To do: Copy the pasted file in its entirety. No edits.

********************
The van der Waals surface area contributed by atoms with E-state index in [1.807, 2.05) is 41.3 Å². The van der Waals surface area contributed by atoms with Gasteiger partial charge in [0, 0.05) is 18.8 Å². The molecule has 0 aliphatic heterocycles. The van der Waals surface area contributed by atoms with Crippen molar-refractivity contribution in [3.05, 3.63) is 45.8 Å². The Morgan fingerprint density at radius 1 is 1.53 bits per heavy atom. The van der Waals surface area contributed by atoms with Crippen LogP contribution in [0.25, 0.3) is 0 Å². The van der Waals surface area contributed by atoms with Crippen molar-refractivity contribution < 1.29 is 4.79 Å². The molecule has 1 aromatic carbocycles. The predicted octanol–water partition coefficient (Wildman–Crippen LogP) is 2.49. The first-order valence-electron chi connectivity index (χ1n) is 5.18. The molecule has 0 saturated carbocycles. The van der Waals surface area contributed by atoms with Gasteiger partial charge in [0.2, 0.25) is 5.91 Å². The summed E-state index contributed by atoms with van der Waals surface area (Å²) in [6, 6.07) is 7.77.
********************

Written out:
The van der Waals surface area contributed by atoms with E-state index in [1.807, 2.05) is 41.3 Å². The van der Waals surface area contributed by atoms with Gasteiger partial charge in [0, 0.05) is 18.8 Å². The molecule has 0 aliphatic heterocycles. The van der Waals surface area contributed by atoms with Crippen molar-refractivity contribution in [3.05, 3.63) is 45.8 Å². The Morgan fingerprint density at radius 1 is 1.53 bits per heavy atom. The van der Waals surface area contributed by atoms with Crippen LogP contribution in [0.25, 0.3) is 0 Å². The van der Waals surface area contributed by atoms with Crippen molar-refractivity contribution < 1.29 is 4.79 Å². The molecule has 1 aromatic carbocycles. The predicted octanol–water partition coefficient (Wildman–Crippen LogP) is 2.49. The first-order valence-electron chi connectivity index (χ1n) is 5.18. The molecule has 0 saturated carbocycles. The van der Waals surface area contributed by atoms with Gasteiger partial charge in [0.2, 0.25) is 5.91 Å². The summed E-state index contributed by atoms with van der Waals surface area (Å²) in [6, 6.07) is 7.77.